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Feature #163

Installing Kerberos 5 on Debian

Added by Daniel Curtis over 8 years ago. Updated almost 7 years ago.

Status:
Closed
Priority:
Normal
Assignee:
Category:
Domain Controller
Target version:
-
Start date:
08/08/2013
Due date:
% Done:

100%

Estimated time:
2.00 h
Spent time:

Description

Server Installation

A Kerberos server installation basically consists of just two packages
  • the KDC (Key Distribution Center), which takes care of handling authentication requests and issuing Kerberos tickets.
  • kadmind (Kerberos master server), which allows remote administration access to the Kerberos database and carrying out of administrative tasks.
sudo apt-get install krb5-{admin-server,kdc}

Here are the Debconf answers for reference. The listing here includes all questions; some were asked in Kerberos 1.6 packages and some are asked only in Kerberos 1.7 and newer, and their order has changed a little as well. In any case, it's no problem — just answer the subset of questions you are asked:

  • Default Kerberos version 5 realm? EXAMPLE.COM #(Your domain name in uppercase - a standard for naming Kerberos realms)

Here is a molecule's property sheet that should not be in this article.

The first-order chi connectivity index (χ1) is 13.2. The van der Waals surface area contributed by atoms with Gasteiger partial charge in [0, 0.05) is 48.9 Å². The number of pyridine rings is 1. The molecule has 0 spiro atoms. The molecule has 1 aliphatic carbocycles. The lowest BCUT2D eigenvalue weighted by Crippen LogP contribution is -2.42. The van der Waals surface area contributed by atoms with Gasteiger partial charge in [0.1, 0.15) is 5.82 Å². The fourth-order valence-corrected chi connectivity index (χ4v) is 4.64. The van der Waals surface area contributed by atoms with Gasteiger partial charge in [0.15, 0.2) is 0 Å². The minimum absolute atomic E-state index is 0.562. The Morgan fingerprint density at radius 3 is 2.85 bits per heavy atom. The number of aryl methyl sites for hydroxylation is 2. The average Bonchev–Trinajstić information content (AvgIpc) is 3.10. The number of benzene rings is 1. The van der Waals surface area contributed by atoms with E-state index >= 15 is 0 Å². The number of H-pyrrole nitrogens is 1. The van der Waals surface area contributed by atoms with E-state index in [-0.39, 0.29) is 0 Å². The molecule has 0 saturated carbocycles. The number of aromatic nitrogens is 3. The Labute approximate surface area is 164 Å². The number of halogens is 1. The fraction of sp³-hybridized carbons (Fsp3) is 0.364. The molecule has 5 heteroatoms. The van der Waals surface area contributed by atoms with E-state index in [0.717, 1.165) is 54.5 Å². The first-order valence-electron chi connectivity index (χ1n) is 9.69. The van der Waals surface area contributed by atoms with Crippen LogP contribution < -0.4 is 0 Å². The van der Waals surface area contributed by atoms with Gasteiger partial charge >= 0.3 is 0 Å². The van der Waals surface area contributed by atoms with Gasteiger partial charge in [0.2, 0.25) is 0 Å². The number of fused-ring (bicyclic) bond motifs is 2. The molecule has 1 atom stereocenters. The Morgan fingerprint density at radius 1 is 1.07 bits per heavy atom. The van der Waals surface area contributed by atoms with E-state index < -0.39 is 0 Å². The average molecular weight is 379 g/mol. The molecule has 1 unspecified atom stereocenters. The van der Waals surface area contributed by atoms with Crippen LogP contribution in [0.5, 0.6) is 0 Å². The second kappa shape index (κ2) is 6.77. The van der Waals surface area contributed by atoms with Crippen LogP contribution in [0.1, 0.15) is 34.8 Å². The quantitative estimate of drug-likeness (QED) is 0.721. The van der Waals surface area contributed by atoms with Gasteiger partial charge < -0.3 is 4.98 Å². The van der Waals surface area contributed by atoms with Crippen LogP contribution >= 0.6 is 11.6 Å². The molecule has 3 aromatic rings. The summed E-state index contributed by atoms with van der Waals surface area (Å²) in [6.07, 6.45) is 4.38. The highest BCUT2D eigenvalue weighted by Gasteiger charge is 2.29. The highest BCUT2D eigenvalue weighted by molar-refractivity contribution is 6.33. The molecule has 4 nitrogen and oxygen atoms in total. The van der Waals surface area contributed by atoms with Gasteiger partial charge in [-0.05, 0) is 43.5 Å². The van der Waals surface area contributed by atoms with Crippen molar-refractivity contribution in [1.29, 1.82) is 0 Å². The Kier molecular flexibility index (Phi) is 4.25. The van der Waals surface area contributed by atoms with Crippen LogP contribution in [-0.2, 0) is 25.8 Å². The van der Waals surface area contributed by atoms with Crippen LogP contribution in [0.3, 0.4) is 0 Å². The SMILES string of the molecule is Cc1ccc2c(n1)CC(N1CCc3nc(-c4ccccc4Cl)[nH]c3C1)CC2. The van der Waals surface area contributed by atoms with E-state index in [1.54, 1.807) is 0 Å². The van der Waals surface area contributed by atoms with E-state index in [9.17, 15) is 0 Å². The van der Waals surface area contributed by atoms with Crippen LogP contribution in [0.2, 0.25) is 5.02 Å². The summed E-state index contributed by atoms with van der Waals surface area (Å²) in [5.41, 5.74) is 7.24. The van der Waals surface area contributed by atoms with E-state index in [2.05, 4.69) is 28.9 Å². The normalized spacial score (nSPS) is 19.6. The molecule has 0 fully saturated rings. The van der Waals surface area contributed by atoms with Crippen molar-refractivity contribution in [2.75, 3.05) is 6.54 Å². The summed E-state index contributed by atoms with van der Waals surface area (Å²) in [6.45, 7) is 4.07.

• Does DNS contain pointers to your realm's Kerberos Servers? No #(No DNS configuration is required for our setup)
  • Add locations of default Kerberos servers to /etc/krb5.conf? Yes #(Adding entries to krb.conf instead of DNS)
  • Create the Kerberos KDC configuration automatically? Yes
  • Kerberos4 compatibility mode to use: none #(No krb4 compatibility needed in our setup)
  • Run a Kerberos V5 to Kerberos V4 ticket conversion daemon? No
  • Should the data be purged as well as the package files? No
  • Run the Kerberos V5 administration daemon (kadmind)? Yes
  • Kerberos servers for your realm: krb1.example.com # (Make sure your DNS resolves krb1.example.com to the NETWORK IP of the server, NOT 127.0.0.1!).
  • Administrative server for your Kerberos realm: krb1.example.com #(Make sure your DNS resolves krb1.example.com to the NETWORK IP of the server, NOT 127.0.0.1!)
  • Create the Kerberos KDC configuration automatically? Yes #New question added in Kerberos 1.7 and newer packages

As soon as the installation is done, the Kerberos admin server (kadmind) and the KDC will start. Kadmind will fail, initially, as there are no Kerberos realms created.

Initial configuration

To create the Kerberos realm, invoke Debian-specific command krb5_newrealm:

sudo krb5_newrealm